38

I have the following package (and working directory):

WorkingDirectory--
                 |--MyPackage--
                 |            |--__init__.py
                 |            |--module1.py
                 |            |--module2.py
                 |
                 |--notebook.ipynb

In __init__.py I have:

import module1
import module2

If I try to import MyPackage into my notebook:

import MyPackage as mp 

I will get ModuleNotFoundError: No module named 'module1'. But import works fine if I execute the script outside a notebook: if I create test.py in the same directory and do the same as in the notebook the import would work properly. It will work inside the notebook if I use fully qualified name in __init__.py (import MyPackage.module1).

What's the reason for different import behavior?

I have confirmed the working directory of the notebook is WorkingDirectory.

---Update---------

Exact error is:

C:\Users\Me\Documents\Working Directory\MyPackage\__init__.py in <module>()
---> 17 import module1

ModuleNotFoundError: No module named 'module1'

My problem differs from the possible duplicate:

  1. The notebook was able to find the package, but only unable to load the module. This was inferred from substituting module1 with MyPackage.module1 worked well and suggests it may not be a problem related with PATH.

  2. I cded into WorkingDirectory and started the server there. The working directory should be the folder containing my package.

3
  • Possible duplicate of "ImportError: No module named" when trying to run Python script Mar 30, 2017 at 15:44
  • @LouiseDavies I updated my question to address the duplicate issue.
    – Ryan
    Mar 30, 2017 at 16:15
  • I have had a similar issue where it was connecting to some old kernel which did not have all of the packages; make sure you have one at a time and that it connects to the default port, 8888.
    – reim
    Aug 17, 2019 at 14:57

9 Answers 9

30

I'm pretty sure this issue is related and the answer there will help you: https://stackoverflow.com/a/15622021/7458681

tl;dr the cwd of the notebook server is always the base path where you started the server, no matter was running import os os.getcwd() says. Use import sys sys.path.append("/path/to/your/module/folder").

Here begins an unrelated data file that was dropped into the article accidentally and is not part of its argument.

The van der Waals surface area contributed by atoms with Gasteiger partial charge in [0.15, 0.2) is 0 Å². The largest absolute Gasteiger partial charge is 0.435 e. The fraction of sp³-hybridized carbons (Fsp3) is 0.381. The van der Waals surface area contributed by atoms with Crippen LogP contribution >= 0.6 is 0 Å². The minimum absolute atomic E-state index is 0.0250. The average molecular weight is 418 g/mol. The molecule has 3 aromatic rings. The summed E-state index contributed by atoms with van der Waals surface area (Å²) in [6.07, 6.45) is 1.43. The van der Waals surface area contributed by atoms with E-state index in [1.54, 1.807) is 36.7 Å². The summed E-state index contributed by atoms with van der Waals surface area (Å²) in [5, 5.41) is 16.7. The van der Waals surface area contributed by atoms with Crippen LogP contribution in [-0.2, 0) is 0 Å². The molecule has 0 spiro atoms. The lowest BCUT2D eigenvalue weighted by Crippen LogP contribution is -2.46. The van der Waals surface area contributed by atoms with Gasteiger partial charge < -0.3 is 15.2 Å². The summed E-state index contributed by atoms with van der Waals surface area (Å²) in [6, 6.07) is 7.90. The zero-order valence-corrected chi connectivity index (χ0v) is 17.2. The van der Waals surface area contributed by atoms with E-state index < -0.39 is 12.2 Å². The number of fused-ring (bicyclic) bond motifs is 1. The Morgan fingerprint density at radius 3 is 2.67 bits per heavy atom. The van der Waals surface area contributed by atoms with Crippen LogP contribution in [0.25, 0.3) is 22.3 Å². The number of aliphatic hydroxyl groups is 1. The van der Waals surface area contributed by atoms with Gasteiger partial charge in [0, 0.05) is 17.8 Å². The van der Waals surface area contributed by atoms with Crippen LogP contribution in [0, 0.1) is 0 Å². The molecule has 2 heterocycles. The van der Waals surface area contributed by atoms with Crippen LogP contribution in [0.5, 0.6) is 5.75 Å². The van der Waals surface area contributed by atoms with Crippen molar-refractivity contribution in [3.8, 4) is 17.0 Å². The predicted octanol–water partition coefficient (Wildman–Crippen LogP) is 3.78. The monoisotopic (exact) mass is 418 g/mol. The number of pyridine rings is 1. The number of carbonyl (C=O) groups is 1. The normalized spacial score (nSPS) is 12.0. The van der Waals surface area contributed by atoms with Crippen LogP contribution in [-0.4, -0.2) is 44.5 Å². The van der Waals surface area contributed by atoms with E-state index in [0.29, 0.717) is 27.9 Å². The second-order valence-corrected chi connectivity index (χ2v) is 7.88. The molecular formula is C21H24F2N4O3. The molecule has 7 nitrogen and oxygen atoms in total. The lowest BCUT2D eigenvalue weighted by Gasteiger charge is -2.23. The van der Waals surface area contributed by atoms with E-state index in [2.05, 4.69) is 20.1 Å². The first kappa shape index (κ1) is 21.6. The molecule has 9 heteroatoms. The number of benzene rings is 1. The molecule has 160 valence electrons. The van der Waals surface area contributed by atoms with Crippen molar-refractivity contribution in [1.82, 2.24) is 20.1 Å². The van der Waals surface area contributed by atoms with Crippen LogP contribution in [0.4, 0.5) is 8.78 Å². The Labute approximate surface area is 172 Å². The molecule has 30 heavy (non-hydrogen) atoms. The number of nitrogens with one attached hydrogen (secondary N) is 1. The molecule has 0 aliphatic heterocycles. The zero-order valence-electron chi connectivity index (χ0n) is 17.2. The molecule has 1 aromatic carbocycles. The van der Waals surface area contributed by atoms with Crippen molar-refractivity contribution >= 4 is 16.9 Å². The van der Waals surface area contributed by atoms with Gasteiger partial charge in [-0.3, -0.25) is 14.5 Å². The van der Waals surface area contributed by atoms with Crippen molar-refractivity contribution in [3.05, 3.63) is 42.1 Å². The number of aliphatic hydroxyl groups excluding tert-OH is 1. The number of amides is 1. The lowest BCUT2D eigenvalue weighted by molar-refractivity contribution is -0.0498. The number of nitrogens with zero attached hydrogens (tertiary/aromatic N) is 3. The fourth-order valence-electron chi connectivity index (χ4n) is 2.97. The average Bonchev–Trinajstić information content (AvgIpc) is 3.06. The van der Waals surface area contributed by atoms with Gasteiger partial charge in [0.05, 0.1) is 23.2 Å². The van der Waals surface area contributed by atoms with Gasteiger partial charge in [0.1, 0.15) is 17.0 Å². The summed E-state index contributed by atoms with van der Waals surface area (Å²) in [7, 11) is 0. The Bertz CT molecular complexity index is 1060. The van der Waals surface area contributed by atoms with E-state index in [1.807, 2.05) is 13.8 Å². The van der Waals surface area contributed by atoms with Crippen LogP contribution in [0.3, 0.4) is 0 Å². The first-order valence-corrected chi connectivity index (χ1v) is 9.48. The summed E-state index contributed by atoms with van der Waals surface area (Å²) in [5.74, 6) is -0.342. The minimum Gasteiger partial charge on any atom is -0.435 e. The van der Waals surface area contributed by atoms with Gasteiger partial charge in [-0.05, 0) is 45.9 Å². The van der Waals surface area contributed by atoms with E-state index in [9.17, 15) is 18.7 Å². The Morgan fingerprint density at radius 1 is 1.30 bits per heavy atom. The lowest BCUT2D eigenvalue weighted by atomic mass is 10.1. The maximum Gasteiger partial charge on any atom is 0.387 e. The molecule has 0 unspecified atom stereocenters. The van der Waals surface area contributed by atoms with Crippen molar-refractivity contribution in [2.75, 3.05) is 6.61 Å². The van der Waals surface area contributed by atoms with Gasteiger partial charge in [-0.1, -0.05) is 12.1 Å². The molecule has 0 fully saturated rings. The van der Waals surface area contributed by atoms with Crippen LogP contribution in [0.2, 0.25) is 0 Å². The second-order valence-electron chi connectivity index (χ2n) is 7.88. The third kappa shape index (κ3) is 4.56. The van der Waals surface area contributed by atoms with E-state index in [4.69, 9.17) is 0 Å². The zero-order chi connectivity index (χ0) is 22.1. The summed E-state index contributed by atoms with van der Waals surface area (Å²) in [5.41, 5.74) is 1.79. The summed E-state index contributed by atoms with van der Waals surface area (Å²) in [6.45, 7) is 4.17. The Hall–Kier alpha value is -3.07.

I ran it with some dummy modules in the same structure as you had specified, and before modifying sys.path it wouldn't run and after it would

1
  • 2
    Do you mean to add WorkingDirecotry to PATH or WorkingDirectory/MyPackage? The latter worked but the former didn't. Is that the expected behavior? And if the PATH is where the problem lies, why does using fully qualified name in init.py solve the problem?
    – Ryan
    Mar 30, 2017 at 16:04
3

understand this two functions, your problem will be solved.

#list the current work dir
os.getcwd()
#change the current work dir
os.chdir()

change the path, and import module, have fun. sometime it won't work.try this

import sys
# sys.path is a list of absolute path strings
sys.path.append('/path/to/application/app/folder')

import file

-, -

1
  • 1
    os.chdir requires a parameter
    – nixon
    May 3, 2022 at 1:34
2

if you face module not found on jupyter environment you had to install it on jupyter environment instead of installing it on command prompt

by this command(for windows) on jupyter

!pip install module name

after that you can easily import and use it. Whenever you want to tell jupyter that this is system command you should put ( ! ) before your command.

1
2

The best way to tackle this issue is to create a virtual env and point your kernel to that virtual environment:

Steps:

  1. python -m venv venv
  2. source venv/bin/activate
  3. ipython kernel install --user --name=venv
  4. jupyter lab
  5. go to the jupyter lab ->kernel-->change kernel-->add the venv from the dropdown

Now if your venv has the package installed, jupyter lab can also see the package and will have no problem importing the package.